Why in Merlin's name had he said that? It was true, but there was no point in giving Caroline ammunition. It's not as if she needed it.

Caroline had looked around the classroom, probably mentally weighing all the girls up. Apparently satisfied with her conclusion, she batted her eyes at him, looking ridiculous.

'Oh? And who might that lucky girl be?' she asked, smiling.

It might be better to get it out the way, it was better to give her another angle of attack than her think that he was encouraging her 'subtle advances'.

'Elizabeth Bennet.' He had made the right decision; the look on Caroline's face had almost made it worth giving her an attack route.

'Oh, Fitzwilliam, I- what? Eliza Bennet? May I ask when the wedding will happen?'

'This isn't the Regency period, Caroline; I'm allowed to look at a pretty girl without marrying her. Anyway, I merely said she was pretty, not that I had any interest in her.' That had assuaged Caroline's anger slightly, but the fact that he would look at another girl with the shining light of all that is beautiful and perfect in front of him was insufferable. At least that's what it looked like to Darcy. She may have simply been constipated. Ever since she had taken it upon herself to either insult Elizabeth, pay extravagant compliments to him or inquire as to the wedding plans and Darcy's opinion on 'uncivilised country manners'.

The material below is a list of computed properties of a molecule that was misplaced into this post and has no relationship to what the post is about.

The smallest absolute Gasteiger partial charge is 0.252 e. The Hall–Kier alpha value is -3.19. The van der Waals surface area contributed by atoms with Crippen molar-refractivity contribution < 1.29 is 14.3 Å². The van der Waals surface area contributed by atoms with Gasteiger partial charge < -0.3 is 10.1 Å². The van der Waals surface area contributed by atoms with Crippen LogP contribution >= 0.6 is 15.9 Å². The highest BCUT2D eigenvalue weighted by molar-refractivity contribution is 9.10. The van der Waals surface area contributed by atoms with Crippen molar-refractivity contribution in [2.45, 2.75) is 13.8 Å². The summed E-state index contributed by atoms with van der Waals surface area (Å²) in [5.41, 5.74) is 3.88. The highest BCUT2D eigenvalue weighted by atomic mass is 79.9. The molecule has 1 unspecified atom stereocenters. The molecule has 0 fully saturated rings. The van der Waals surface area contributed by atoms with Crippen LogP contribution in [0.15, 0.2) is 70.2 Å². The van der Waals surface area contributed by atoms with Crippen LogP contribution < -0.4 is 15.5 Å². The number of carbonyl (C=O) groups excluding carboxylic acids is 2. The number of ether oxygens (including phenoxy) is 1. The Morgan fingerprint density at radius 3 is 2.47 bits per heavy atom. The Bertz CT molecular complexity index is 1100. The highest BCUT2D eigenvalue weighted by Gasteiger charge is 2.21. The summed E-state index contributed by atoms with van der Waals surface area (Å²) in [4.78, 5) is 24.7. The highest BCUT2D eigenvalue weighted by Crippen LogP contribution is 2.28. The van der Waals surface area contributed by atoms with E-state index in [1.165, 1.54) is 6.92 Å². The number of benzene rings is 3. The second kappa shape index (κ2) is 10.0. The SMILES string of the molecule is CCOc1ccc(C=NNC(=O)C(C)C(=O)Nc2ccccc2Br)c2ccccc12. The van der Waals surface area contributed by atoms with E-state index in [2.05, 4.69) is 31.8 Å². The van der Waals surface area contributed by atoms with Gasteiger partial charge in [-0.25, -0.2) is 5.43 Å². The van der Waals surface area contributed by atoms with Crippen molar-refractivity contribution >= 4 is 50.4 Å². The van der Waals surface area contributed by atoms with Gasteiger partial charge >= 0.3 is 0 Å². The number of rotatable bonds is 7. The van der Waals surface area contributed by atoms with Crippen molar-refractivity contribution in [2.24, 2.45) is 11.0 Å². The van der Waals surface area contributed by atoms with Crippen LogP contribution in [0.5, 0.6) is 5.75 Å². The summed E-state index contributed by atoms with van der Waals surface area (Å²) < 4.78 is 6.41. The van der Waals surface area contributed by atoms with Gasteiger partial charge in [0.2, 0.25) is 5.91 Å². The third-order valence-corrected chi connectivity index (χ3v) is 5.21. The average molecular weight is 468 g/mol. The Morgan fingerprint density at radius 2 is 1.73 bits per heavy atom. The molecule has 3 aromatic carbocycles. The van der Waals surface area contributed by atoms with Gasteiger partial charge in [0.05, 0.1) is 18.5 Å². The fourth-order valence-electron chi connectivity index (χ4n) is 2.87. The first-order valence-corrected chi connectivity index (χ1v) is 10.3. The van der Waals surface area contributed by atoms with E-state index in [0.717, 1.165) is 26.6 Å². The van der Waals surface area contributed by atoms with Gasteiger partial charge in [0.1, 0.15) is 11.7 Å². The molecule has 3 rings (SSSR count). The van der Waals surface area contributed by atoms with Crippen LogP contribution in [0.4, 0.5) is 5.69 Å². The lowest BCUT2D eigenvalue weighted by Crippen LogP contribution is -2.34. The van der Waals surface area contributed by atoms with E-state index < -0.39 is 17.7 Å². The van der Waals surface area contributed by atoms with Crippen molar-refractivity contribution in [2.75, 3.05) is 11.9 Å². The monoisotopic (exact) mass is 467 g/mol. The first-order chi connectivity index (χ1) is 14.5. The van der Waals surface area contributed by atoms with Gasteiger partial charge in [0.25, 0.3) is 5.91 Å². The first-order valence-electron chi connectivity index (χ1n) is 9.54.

The present Caroline nudged him, still waiting for his disapproval.

'No, they are exceptionally bright today.' Yes. I totally said that to annoy her. It's obviously not because for some unknown reason I can't stop looking at her. At all. Although she does look pretty today. After noticing her eyes, he had been rather more inclined to look at her in an appraising way, rather than with a critical eye, and had noticed many more attractive things about Elizabeth Bennet, although he had strenuously denied that to Caroline and Charles.

'She's as beautiful as Marcus Flint is intelligent' he had said at the time, which had seemed to amuse Caroline no end, although Bingley had merely huffed at him.